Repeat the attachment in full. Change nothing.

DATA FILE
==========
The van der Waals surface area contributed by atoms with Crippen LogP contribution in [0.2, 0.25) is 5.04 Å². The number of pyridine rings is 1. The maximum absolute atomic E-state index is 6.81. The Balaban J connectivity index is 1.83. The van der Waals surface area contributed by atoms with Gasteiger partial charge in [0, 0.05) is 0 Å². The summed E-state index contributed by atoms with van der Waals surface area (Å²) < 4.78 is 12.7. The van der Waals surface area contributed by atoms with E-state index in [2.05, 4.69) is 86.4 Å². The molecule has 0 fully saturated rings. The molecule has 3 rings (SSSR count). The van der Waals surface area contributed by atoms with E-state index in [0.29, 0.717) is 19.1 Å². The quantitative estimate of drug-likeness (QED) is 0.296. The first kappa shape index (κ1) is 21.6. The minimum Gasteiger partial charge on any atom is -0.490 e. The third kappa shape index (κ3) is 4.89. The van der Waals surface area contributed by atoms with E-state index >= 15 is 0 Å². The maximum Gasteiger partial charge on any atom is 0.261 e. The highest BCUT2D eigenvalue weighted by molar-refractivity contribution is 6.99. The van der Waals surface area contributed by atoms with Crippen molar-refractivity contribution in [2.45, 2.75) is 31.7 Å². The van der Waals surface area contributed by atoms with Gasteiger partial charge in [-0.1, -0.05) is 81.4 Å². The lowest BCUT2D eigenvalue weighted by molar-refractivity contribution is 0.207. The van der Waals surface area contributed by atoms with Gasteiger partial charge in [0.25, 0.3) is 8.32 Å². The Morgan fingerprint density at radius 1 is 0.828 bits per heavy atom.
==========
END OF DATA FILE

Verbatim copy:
The van der Waals surface area contributed by atoms with Crippen LogP contribution in [0.2, 0.25) is 5.04 Å². The number of pyridine rings is 1. The maximum absolute atomic E-state index is 6.81. The Balaban J connectivity index is 1.83. The van der Waals surface area contributed by atoms with Gasteiger partial charge in [0, 0.05) is 0 Å². The summed E-state index contributed by atoms with van der Waals surface area (Å²) < 4.78 is 12.7. The van der Waals surface area contributed by atoms with E-state index in [2.05, 4.69) is 86.4 Å². The molecule has 0 fully saturated rings. The molecule has 3 rings (SSSR count). The van der Waals surface area contributed by atoms with E-state index in [0.29, 0.717) is 19.1 Å². The quantitative estimate of drug-likeness (QED) is 0.296. The first kappa shape index (κ1) is 21.6. The minimum Gasteiger partial charge on any atom is -0.490 e. The third kappa shape index (κ3) is 4.89. The van der Waals surface area contributed by atoms with E-state index >= 15 is 0 Å². The maximum Gasteiger partial charge on any atom is 0.261 e. The highest BCUT2D eigenvalue weighted by molar-refractivity contribution is 6.99. The van der Waals surface area contributed by atoms with Crippen molar-refractivity contribution in [2.45, 2.75) is 31.7 Å². The van der Waals surface area contributed by atoms with Gasteiger partial charge in [-0.1, -0.05) is 81.4 Å². The lowest BCUT2D eigenvalue weighted by molar-refractivity contribution is 0.207. The van der Waals surface area contributed by atoms with Gasteiger partial charge in [0.25, 0.3) is 8.32 Å². The Morgan fingerprint density at radius 1 is 0.828 bits per heavy atom.